Two Ethiopian runners set the fastest times of the season Samuel Tefera in the 1,500m (3:35.54) and Getnet Wale in the 3,000m (7:32.80). Wale was fourth in the 3,000m steeplechase in the 2019 world championships.

Pascal Martinot-Lagarde, racing in his home country of France, won the 60m hurdles in 7.47, second this season to Grant Holloway‘s 7.38 last week.

The World Athletics Indoor Tour ends Friday in Madrid. The world indoor championships originally scheduled for March in Nanjing, China, have been postponed a year due to the coronavirus outbreak.

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Susan Dunklee extends decade of surprises for U.S. biathletes

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When Susan Dunklee‘s time held up for second place in Friday’s 7.5km sprint, she became the first U.S. biathlete to win two world championship medals in her career and earned the sixth medal for the U.S. in world biathlon championship history.

Four of those medals have come in the past eight years.

First was Tim Burke, who had gained some fame among biathlon fans with his three World Cup podiums in the 2009-10 season and his relationship with German biathlete Andrea Henkel, who would win two Olympic gold medals and eight world championships before retiring and marrying Burke.

In that season, Burke led the World Cup briefly but faded and didn’t do well in the Olympics. But in 2012-13, he finished 10th in the World Cup overall and ended the American drought in the world championships, finishing second in the individual behind dominant French biathlete Martin Fourcade, who won his 11th non-relay world title Wednesday in the individual.

In 2017, Dunklee became the first U.S. woman to win a non-relay medal, taking the lead in the mass start after quickly knocking down all five targets in the last shooting and holding on for second. She didn’t come out of nowhere, having taken a few World Cup medals. That season, she ranked 10th overall in the World Cup.

Then came the stunner. Lowell Bailey, who had just one World Cup podium in a long career coming into the 2016-17 season, had bib 100 in the individual, a spot usually reserved for non-contenders. But he hit all 20 targets, always important in a race that penalizes athletes one minute per miss, and gutted it out through the last lap to keep a 3.3-second advantage and win the first world championship for a U.S. biathlete.

Like Dunklee, Bailey earned his medal in the midst of a strong season. The individual was won of his four top-10 finishes in the world championships, including a fourth-place finish in the sprint. He wound up eighth overall in the World Cup.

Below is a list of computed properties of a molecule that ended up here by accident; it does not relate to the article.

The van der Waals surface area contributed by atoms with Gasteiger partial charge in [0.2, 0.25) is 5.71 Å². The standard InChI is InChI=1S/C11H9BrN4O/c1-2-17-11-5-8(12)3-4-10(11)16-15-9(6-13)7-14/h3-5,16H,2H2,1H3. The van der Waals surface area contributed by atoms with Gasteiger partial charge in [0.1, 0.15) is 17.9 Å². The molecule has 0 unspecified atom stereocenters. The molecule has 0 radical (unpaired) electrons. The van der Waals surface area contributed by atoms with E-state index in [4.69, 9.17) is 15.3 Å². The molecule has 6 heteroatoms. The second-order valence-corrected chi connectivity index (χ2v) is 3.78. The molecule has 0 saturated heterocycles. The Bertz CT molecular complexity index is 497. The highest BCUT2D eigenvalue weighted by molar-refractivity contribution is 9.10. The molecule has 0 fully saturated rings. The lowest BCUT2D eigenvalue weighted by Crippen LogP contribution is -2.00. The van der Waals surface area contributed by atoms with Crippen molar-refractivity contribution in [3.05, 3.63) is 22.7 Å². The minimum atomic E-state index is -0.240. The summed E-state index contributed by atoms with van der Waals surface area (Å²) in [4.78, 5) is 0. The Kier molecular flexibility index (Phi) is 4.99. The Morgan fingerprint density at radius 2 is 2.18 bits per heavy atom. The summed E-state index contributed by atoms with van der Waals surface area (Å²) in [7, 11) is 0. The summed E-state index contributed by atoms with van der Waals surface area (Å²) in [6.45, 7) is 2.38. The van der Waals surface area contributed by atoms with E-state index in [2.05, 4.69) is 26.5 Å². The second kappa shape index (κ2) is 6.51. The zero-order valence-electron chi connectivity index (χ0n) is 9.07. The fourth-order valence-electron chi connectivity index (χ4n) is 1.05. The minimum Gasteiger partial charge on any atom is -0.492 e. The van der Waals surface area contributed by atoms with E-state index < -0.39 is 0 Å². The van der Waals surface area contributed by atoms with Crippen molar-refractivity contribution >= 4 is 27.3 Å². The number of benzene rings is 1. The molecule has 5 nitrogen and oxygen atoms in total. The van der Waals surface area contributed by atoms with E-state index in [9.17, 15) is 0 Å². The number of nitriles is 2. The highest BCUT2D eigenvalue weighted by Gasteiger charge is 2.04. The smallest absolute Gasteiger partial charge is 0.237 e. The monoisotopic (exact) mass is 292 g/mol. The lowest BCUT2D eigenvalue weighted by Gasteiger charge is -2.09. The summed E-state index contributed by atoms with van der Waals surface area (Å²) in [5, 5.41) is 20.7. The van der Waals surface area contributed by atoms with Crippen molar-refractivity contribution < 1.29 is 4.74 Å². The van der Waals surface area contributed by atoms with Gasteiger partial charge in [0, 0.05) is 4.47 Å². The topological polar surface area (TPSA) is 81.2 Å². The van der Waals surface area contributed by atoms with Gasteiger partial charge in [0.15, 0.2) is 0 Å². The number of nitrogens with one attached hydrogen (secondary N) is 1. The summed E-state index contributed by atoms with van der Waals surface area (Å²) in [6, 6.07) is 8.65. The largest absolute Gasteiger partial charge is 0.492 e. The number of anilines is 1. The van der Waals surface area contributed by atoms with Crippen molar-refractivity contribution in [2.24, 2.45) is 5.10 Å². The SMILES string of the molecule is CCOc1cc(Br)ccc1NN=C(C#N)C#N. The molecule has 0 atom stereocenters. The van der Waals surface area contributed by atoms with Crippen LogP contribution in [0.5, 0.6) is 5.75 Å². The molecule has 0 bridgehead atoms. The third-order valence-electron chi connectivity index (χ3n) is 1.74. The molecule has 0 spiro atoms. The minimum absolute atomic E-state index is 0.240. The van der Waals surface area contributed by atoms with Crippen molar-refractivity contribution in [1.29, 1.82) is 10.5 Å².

Bailey and Burke each stuck it out to compete in their fourth Olympics in 2018, then crossed the finish line together in their final race at the U.S. championships.

This season is their first in management. Bailey, also a bluegrass musician, is now U.S. Biathlon’s director of high performance. Burke is director of athlete development.

Dunklee, on the other hand, isn’t done. Her results slipped a bit after her 2017 breakthrough, but she has had some top 10s. When she shoots clean, as she did Friday, she’s a contender.

The first U.S. medal was in the first women’s world championship in 1984, when Holly Beatie, Julie Newman and Kari Swenson bronze in 3x5km relay. Swenson also finished fifth in the individual that year and returned to compete in the next two world championships after a harrowing experience in which she was abducted and shot, a story that inspired a film starring Tracy Pollan.

The only other U.S. medal in the world championships before Burke, Bailey and Dunklee was Josh Thompson‘s individual silver in 1987. The only athletes other than Burke, Bailey, Dunklee and Thompson to have World Cup podiums (excluding relays) are Jeremy Teela in 2009 and Clare Egan, who was third in a mass start last spring and is competing in the world championships this year.

U.S. Paralympians broke through with two gold medals on the first day of competition in the 2018 Paralympics.

READ: Kendall Gretsch, Dan Cnossen take gold

Wednesday saw another surprise finish for a U.S. biathlete. Leif Nordgren, whose career-best finish outside the relays is 16th, was the only athlete to go 20-for-20 on the shooting range and placed eighth in the individual.

The championships continue through through Sunday with the single mixed relay on Thursday, the men’s and women’s relays on Saturday, and the men’s and women’s mass starts on Sunday.

WATCH: World biathlon championships TV schedule